Joseph Chaikov

From Wikipedia, the free encyclopedia
Jump to: navigation, search

Joseph Moisevich Chaikov (also spelled, among other spellings, Tshaykov, Tchaikov, and Tchaikovsky; 1888 – 1979) was a Ukrainian Jewish sculptor, graphic designer and teacher, active both before the revolution and as a Soviet artist.


Born in Kiev and initially trained as an engraver, Chaikov studied in Paris in the years 1910 through 1914. In 1912 he co-founded a group of young Jewish artists called Mahmad, and published a Hebrew-language magazine with that name; in 1913 he participated in the Salon d'Automne.

He returned to Kiev in 1914. He was co-founder, along with El Lissitzky, Boris Aronson and others, of the Jewish socialist Kultur Lige in Kiev, led sculpture classes there, supervised a children's art studio and illustrated children's books, and in post-revolutionary Kiev focused on billboards and agitational propaganda. In 1921 he published the Yiddish-language book Skulptur, advocating avant-garde sculpture as a contribution to a new Jewish art. This book was also the first book on sculpture to be published in Yiddish.[1][2]

Chaikov moved to Moscow to teach at Vkhutemas from 1923 to 1930, alongside fellow sculptors Boris Korolev and Vera Mukhina. All three designed and taught cubist sculpture in the distinctively Russian Cubo-Futurism style, radically geometric and highly dynamic. From 1929 Chaikov was the head of the Society of Russian Sculptors. In 1932, after the end of the period of artistic freedom, all of these cubists turned back to Socialist Realism and produced more classically styled work.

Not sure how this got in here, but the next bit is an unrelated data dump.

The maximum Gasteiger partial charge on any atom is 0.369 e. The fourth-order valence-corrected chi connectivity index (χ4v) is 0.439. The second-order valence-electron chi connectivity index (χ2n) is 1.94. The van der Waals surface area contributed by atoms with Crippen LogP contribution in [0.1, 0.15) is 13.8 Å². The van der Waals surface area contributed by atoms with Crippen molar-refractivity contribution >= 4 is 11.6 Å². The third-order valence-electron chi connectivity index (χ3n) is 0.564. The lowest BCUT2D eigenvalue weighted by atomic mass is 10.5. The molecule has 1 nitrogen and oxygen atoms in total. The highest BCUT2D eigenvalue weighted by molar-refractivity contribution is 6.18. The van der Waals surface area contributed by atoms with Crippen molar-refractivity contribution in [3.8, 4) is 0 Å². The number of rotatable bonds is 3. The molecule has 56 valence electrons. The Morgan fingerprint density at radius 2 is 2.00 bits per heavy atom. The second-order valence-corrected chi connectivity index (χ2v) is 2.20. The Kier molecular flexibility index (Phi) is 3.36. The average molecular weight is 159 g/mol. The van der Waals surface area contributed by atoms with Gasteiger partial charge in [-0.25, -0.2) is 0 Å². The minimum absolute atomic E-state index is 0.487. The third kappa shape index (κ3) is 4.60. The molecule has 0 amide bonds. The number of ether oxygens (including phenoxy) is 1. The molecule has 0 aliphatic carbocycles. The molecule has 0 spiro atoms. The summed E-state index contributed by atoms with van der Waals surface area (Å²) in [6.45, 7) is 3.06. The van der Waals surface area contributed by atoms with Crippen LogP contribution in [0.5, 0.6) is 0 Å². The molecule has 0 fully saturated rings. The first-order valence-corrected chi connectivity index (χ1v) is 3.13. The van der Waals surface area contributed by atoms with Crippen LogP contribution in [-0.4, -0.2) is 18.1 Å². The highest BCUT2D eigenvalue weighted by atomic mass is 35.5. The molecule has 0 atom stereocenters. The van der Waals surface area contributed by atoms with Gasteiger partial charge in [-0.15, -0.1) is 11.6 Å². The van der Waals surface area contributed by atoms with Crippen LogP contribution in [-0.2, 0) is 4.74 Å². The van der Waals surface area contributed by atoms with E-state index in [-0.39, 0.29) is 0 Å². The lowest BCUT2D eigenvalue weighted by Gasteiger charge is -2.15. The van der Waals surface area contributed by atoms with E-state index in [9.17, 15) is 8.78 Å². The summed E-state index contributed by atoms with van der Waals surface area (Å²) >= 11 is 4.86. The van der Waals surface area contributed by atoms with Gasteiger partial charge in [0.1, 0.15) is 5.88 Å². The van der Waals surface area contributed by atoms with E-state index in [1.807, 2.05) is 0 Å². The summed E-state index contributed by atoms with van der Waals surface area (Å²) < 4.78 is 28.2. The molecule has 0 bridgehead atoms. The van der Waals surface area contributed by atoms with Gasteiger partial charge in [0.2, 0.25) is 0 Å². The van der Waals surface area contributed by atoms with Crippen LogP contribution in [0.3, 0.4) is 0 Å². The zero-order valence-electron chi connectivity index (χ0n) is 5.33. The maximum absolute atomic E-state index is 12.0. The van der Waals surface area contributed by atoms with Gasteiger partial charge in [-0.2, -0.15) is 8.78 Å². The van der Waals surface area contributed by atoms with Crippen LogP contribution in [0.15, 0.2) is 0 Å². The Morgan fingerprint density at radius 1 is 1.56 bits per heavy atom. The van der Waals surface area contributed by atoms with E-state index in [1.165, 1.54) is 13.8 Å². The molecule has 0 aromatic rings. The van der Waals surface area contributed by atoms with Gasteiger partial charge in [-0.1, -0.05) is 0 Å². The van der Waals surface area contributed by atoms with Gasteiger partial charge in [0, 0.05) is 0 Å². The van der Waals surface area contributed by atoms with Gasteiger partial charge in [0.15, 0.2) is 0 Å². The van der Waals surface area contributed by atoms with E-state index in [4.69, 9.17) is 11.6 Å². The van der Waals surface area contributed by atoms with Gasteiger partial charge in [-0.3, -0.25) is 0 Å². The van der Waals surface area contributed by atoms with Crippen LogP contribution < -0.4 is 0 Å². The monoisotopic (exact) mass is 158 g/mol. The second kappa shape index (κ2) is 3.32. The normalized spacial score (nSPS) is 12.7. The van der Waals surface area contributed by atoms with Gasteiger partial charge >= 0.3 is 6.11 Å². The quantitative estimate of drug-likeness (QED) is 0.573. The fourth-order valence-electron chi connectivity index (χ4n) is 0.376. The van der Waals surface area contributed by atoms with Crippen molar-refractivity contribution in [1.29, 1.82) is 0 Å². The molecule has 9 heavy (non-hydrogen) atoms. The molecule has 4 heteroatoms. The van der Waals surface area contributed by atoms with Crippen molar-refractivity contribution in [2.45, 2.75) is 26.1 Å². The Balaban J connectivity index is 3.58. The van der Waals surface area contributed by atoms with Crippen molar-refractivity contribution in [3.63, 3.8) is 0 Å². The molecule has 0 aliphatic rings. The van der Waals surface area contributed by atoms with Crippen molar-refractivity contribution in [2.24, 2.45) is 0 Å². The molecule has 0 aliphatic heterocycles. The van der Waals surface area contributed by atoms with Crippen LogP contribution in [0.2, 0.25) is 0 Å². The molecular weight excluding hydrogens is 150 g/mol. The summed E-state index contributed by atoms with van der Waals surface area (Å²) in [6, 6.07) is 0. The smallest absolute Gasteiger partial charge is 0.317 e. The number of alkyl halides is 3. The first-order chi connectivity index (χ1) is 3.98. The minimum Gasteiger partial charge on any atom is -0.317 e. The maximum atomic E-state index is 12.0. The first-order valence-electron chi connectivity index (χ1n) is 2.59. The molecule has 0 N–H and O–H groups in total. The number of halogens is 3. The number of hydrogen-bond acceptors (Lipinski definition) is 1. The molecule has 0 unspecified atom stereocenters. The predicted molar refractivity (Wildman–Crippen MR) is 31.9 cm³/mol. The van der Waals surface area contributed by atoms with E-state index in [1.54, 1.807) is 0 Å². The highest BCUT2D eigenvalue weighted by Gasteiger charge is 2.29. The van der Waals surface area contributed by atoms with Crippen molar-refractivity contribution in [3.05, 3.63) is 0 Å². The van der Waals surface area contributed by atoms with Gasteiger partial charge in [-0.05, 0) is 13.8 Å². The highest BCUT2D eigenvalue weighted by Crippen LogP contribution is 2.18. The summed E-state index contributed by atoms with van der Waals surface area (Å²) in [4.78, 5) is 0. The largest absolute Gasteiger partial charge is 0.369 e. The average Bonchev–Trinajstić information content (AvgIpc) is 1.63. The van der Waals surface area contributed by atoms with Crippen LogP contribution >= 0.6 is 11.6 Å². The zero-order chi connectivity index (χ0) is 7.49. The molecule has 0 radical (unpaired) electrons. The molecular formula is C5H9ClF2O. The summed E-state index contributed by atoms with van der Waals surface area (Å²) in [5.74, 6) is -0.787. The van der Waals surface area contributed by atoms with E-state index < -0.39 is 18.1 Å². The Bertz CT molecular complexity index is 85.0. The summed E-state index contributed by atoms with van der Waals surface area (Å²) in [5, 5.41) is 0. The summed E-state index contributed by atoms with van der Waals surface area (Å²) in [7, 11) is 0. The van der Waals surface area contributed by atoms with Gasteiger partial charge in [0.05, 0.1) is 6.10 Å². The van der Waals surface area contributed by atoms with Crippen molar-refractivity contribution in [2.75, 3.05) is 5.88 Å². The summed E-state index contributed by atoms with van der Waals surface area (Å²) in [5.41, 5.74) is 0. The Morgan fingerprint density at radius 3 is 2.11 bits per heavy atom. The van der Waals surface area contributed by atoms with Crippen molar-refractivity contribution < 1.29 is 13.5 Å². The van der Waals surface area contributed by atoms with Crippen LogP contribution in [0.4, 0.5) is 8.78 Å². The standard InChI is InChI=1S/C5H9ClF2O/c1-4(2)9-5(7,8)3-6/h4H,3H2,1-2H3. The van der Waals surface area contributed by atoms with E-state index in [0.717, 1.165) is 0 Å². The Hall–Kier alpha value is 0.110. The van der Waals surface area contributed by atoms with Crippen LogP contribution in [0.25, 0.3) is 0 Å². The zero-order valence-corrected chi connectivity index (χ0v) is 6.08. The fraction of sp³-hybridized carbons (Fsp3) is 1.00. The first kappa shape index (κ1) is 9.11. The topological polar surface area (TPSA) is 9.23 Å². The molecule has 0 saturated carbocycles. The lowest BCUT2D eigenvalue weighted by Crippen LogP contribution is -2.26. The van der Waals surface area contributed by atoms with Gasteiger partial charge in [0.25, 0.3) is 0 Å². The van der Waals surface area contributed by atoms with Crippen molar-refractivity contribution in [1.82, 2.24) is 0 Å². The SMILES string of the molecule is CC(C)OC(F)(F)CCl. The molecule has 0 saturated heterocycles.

In the 1930s his work was prominently shown at the two Soviet world's fair pavilions, for the 1937 Paris Exposition and the 1939 New York World's Fair. His work in Paris was an extensive frieze of nine-foot figures, the People of the USSR, carved on two steles flanking the entrance to the pavilion. Fragments of the Paris work were unearthed in rural France in the 2000s, after having been presented to the French labor union after the fair, relocated to a holiday château, broken up by pro-Nazi youth during the occupation, and buried for 50 years.[3]

Chaikov continued to work in a variety of genres, techniques and scales. He was named an Honored Artist of the USSR in 1959, and his work is in the permanent collection of MOMA.

He died in Moscow.

Major works[edit]


External links[edit]